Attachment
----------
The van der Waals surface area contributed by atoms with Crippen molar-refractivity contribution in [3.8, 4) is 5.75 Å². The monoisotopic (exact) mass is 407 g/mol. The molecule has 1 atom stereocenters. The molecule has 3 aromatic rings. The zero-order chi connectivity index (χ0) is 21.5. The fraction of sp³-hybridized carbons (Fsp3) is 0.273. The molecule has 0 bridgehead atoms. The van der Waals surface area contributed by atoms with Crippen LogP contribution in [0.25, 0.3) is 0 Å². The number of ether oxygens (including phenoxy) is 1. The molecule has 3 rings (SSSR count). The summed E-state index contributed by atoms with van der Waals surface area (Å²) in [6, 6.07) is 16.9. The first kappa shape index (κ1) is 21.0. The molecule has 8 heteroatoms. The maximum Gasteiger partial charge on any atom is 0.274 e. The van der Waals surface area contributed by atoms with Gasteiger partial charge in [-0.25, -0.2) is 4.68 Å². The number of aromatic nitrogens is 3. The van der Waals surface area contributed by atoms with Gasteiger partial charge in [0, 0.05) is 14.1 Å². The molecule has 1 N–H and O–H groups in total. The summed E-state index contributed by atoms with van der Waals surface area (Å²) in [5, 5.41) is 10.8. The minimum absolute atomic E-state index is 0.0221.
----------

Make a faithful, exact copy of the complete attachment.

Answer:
The van der Waals surface area contributed by atoms with Crippen molar-refractivity contribution in [3.8, 4) is 5.75 Å². The monoisotopic (exact) mass is 407 g/mol. The molecule has 1 atom stereocenters. The molecule has 3 aromatic rings. The zero-order chi connectivity index (χ0) is 21.5. The fraction of sp³-hybridized carbons (Fsp3) is 0.273. The molecule has 0 bridgehead atoms. The van der Waals surface area contributed by atoms with Crippen LogP contribution in [0.25, 0.3) is 0 Å². The number of ether oxygens (including phenoxy) is 1. The molecule has 3 rings (SSSR count). The summed E-state index contributed by atoms with van der Waals surface area (Å²) in [6, 6.07) is 16.9. The first kappa shape index (κ1) is 21.0. The molecule has 8 heteroatoms. The maximum Gasteiger partial charge on any atom is 0.274 e. The van der Waals surface area contributed by atoms with Gasteiger partial charge in [-0.25, -0.2) is 4.68 Å². The number of aromatic nitrogens is 3. The van der Waals surface area contributed by atoms with Gasteiger partial charge in [0, 0.05) is 14.1 Å². The molecule has 1 N–H and O–H groups in total. The summed E-state index contributed by atoms with van der Waals surface area (Å²) in [5, 5.41) is 10.8. The minimum absolute atomic E-state index is 0.0221.